Treasure trove hosted at the Museum of Archaeology
The National Museum of Archaeology is presently hosting an exhibition of works from the Khalili Collections.
Senior Curator at the Museum of Fine Arts Dr Alexander Debono told di-ve.com that the objects on display at the Grand Salon at the Museum of Archaeology are “precious objects that make this place look like a treasure trove with so many objects in damascene.”
Damascene is metalwork decorated with wavy patterns of inlay or etching in gold or silver. “What is so special about this exhibition is that it displays the potential of this technique in creating little treasures of varying sizes and forms,” said Dr Debono.
The exhibition displays part of the treasures assembled by Prof. Nasser Khalili, a scholar, collector and philantropist of international standing. Since 1970, under the auspices of the Khalili Family Trust, he has assembled five of the world’s finest and most comprehensive art collections, including the Spanish Damascene Metalwork, dating to the era between 1850 and 1900. Together the five collections comprise some 25,000 works. Each of the five collections is, within its field, the largest and most comprehensive in the world.
The exhibition in Malta features works of art from the Spanish Damascene Metal, a collection that is unrivalled in quality and depth. The majority of the works of art were created by Placido Zuloaga, a leading artist at the time, whose creations are considered masterpieces.
“All the artefacts on display in Malta are treasures in their own right, but if we had to single out one particular artefact, it would be the Fonthill Casket, commissioned by the British collector Alfred Morris. It is the largest item on display, a complex work involving a team of craftsmen working on this project for some two years. A remarkable masterpiece of metal,” said Dr Debono.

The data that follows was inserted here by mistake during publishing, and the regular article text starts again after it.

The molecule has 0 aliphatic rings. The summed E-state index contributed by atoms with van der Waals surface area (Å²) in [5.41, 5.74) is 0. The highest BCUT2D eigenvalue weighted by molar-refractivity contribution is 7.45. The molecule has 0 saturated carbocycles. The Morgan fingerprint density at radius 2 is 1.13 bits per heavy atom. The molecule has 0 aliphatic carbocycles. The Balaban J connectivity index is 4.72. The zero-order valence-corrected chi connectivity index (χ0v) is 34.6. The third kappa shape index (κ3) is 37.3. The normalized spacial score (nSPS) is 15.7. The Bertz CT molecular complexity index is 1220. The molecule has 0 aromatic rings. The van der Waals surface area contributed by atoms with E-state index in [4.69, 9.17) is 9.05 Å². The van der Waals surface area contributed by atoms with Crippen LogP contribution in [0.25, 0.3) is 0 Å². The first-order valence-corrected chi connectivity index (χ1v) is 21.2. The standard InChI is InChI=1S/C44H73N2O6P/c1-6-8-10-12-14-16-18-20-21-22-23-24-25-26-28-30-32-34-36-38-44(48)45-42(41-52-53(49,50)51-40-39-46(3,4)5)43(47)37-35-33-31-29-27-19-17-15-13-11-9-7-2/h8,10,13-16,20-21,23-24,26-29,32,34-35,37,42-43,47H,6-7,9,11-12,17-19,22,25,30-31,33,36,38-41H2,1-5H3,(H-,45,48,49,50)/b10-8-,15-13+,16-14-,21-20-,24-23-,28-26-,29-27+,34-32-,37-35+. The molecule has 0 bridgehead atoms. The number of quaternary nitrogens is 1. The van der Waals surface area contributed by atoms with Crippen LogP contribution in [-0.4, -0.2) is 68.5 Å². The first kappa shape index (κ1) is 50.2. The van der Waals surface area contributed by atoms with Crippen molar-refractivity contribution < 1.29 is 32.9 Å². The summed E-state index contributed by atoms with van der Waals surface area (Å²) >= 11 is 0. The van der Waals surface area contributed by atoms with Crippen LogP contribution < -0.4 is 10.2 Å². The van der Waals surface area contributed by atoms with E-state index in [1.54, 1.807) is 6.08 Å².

A number of artefacts from Malta’s national collection, including a pauldron (a component of plate armour), a pistol, a Bronze Age vessel and a majolica jar are also on display complementing the exhibition. “The objects from the national collection help to explain the differences between the type of decorated wares and items we are accustomed to and items from the Khalili collection,” says Dr Debono.
“They are part of an intended compare-and-contrast exercise which we propose to all our visitors at the beginning of this exhibition. They do have the same standing and importance as objects from the Khalili collection, but they are part of a different reality which is ours,” he said.
Selections of the Khalili Collections have been exhibited in over 35 world class museums, including the British Museum, the Victoria and Albert Museum in London, the Alhambra Palace in Granada and the Van Gogh Museum in Amsterdam.
The main sponsors of the exhibition are the Spanish embassy in Malta and Mediterranean Bank. The exhibition, open since November, runs until April 29.
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